Movie Article

From Here to Eternity

For Darren Aronofsky, the road to filming his ambitious sci-fi epic ''The Fountain'' was littered with fickle stars, wasted millions, and broken dreams

BLINDED BY THE LIGHT Jackman on a quest for life everlasting in The Fountain
Image credit: The Fountain: Warner Brothers
BLINDED BY THE LIGHT Jackman on a quest for life everlasting in The Fountain

For starters, it wasn't supposed to be this goddamned cold. And there was supposed to be lots of jungle. Hell, for all the crew of The Fountain knew, there would have been dancing kangaroos and oilcans of beer on every corner if they had only stuck to the plan and shot down in Australia. In fact, the only people who look happy today are the Mayan villagers — flown in from Guatemala for six weeks of filming — who have spent their time marveling at the white puffs that gust out of their mouths in the frigid Canadian air. They've never seen that before. The production, on the other hand, has seen just about everything.

''This movie,'' says producer Eric Watson, looking decidedly unimpressed by the billowing steam that trails his words, ''has not been easy.''

The story of The Fountain is the tale of how pulling the plug on a movie put hundreds of people out of jobs, pushed a mega-talented filmmaker to the brink of a breakdown, and left years of work in ruins — and how that filmmaker willed the whole thing back into being. It would take writer-director Darren Aronofsky six years, three financing partners, two sets of stars, $53 million ($18 million of which was totally wasted), and one infant named Henry before he would see his third movie in theaters.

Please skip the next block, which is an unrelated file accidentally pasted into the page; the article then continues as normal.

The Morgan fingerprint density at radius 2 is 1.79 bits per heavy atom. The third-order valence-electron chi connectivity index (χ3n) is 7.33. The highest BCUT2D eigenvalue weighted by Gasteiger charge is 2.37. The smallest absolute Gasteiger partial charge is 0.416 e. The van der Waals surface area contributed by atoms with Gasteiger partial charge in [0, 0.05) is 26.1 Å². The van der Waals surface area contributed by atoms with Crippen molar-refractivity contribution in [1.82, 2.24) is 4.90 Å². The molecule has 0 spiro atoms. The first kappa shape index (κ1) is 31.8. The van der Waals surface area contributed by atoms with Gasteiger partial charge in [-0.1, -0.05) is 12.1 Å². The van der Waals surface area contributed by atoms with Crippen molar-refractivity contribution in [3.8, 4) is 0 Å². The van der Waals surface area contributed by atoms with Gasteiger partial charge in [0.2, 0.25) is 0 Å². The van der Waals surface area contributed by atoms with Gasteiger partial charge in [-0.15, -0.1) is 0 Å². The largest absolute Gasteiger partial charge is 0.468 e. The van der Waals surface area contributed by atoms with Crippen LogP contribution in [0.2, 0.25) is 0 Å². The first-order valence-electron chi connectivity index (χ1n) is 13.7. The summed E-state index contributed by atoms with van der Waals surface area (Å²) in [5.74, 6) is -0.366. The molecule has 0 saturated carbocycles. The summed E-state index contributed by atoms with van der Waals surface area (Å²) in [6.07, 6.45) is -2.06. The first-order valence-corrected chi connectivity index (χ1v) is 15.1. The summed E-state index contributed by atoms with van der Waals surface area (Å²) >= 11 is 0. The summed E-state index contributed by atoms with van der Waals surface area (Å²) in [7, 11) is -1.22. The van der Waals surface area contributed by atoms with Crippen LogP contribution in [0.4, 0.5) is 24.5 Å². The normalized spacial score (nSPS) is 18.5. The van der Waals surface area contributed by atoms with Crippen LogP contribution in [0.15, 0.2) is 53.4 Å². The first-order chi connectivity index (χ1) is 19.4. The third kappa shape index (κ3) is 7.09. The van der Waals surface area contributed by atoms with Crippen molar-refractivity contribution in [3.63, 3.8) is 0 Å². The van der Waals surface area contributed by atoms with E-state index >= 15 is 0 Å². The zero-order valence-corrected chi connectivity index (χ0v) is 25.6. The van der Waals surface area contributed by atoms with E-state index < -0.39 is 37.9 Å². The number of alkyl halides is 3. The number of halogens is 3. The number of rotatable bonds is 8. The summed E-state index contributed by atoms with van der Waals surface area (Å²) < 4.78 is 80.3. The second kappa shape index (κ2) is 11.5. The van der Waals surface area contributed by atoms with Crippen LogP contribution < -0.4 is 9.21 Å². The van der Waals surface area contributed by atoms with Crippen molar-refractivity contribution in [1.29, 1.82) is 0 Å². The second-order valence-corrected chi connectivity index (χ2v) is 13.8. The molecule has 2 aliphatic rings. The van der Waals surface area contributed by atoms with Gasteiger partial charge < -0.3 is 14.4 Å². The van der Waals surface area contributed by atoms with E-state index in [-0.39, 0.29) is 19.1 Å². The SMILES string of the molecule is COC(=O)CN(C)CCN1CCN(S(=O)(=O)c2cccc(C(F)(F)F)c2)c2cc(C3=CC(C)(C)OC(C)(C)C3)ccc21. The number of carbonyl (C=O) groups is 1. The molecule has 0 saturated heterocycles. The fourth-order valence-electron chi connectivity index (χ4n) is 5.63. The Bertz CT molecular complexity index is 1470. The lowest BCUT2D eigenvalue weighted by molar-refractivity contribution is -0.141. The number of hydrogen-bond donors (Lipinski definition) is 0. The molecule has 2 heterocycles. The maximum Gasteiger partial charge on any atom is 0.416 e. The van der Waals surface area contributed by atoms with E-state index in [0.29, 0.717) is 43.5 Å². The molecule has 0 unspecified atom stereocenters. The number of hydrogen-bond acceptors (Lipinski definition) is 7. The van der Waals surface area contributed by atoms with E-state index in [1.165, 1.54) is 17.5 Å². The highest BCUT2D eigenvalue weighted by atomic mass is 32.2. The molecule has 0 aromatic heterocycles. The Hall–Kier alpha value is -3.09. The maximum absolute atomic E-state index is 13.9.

But on this moon-cold Montreal day in 2005, he seems surprisingly placid about the ordeal. He chats with his visiting parents and whispers in the ear of his leading lady (and partner) Rachel Weisz. He lopes along, greeting cast and crew, picking at Hugh Jackman's beard. It's only when he arrives at his director's chair — the one he has waited over half a decade to occupy — that a sour note creeps into his voice. He stops, sighs, and laughs in disbelief.

''Do you see that?'' he asks no one in particular. ''Warner Brothers spelled my f---ing name wrong!''

In 1998, no one in Hollywood knew how to spell Darren Aronofsky's name. He hadn't made a movie. He didn't know a soul. He was just another hyper-smart Harvard grad who wanted to be in pictures. Then came Pi, his paranoia-soaked debut that won the Directing Award at Sundance. And Requiem for a Dream, which won a bevy of raves and an Oscar nod for Ellen Burstyn. The hyperbolic praise came in a torrent. He was a borderline genius. The new Kubrick. The new Scorsese. (You could practically hear his agents gloating, ''It's A-R-O-N-O...'') Everyone knew Requiem was important, and everyone wanted to be in the Darren Aronofsky business. He was one of the most in-demand young directors in Hollywood and developed a massive roster of potential projects. Only one really mattered to him: The Fountain.

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